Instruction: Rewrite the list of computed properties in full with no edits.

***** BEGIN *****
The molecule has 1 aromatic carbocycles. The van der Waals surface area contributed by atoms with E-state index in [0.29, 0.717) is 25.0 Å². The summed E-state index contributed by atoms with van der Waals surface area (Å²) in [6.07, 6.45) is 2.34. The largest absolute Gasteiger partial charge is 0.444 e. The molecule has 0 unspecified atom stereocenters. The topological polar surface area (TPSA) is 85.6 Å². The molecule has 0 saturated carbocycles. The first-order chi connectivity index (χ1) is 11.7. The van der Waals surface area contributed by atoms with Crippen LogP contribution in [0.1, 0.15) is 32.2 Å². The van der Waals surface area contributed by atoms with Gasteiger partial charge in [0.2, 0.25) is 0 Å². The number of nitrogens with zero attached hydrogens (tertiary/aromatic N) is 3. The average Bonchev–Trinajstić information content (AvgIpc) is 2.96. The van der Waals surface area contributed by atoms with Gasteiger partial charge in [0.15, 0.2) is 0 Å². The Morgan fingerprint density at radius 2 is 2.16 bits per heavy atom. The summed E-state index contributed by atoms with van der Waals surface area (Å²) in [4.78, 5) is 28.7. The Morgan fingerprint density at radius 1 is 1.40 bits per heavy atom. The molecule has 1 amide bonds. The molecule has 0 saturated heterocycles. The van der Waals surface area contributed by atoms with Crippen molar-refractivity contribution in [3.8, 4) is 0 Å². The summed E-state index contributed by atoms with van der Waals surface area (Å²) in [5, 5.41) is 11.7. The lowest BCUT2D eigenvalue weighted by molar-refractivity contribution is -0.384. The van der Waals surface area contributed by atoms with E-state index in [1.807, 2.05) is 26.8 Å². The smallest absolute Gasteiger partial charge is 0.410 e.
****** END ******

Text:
The molecule has 1 aromatic carbocycles. The van der Waals surface area contributed by atoms with E-state index in [0.29, 0.717) is 25.0 Å². The summed E-state index contributed by atoms with van der Waals surface area (Å²) in [6.07, 6.45) is 2.34. The largest absolute Gasteiger partial charge is 0.444 e. The molecule has 0 unspecified atom stereocenters. The topological polar surface area (TPSA) is 85.6 Å². The molecule has 0 saturated carbocycles. The first-order chi connectivity index (χ1) is 11.7. The van der Waals surface area contributed by atoms with Crippen LogP contribution in [0.1, 0.15) is 32.2 Å². The van der Waals surface area contributed by atoms with Gasteiger partial charge in [0.2, 0.25) is 0 Å². The number of nitrogens with zero attached hydrogens (tertiary/aromatic N) is 3. The average Bonchev–Trinajstić information content (AvgIpc) is 2.96. The van der Waals surface area contributed by atoms with Gasteiger partial charge in [0.15, 0.2) is 0 Å². The Morgan fingerprint density at radius 2 is 2.16 bits per heavy atom. The summed E-state index contributed by atoms with van der Waals surface area (Å²) in [4.78, 5) is 28.7. The Morgan fingerprint density at radius 1 is 1.40 bits per heavy atom. The molecule has 1 amide bonds. The molecule has 0 saturated heterocycles. The van der Waals surface area contributed by atoms with Crippen molar-refractivity contribution in [3.8, 4) is 0 Å². The summed E-state index contributed by atoms with van der Waals surface area (Å²) in [5, 5.41) is 11.7. The lowest BCUT2D eigenvalue weighted by molar-refractivity contribution is -0.384. The van der Waals surface area contributed by atoms with E-state index in [1.807, 2.05) is 26.8 Å². The smallest absolute Gasteiger partial charge is 0.410 e.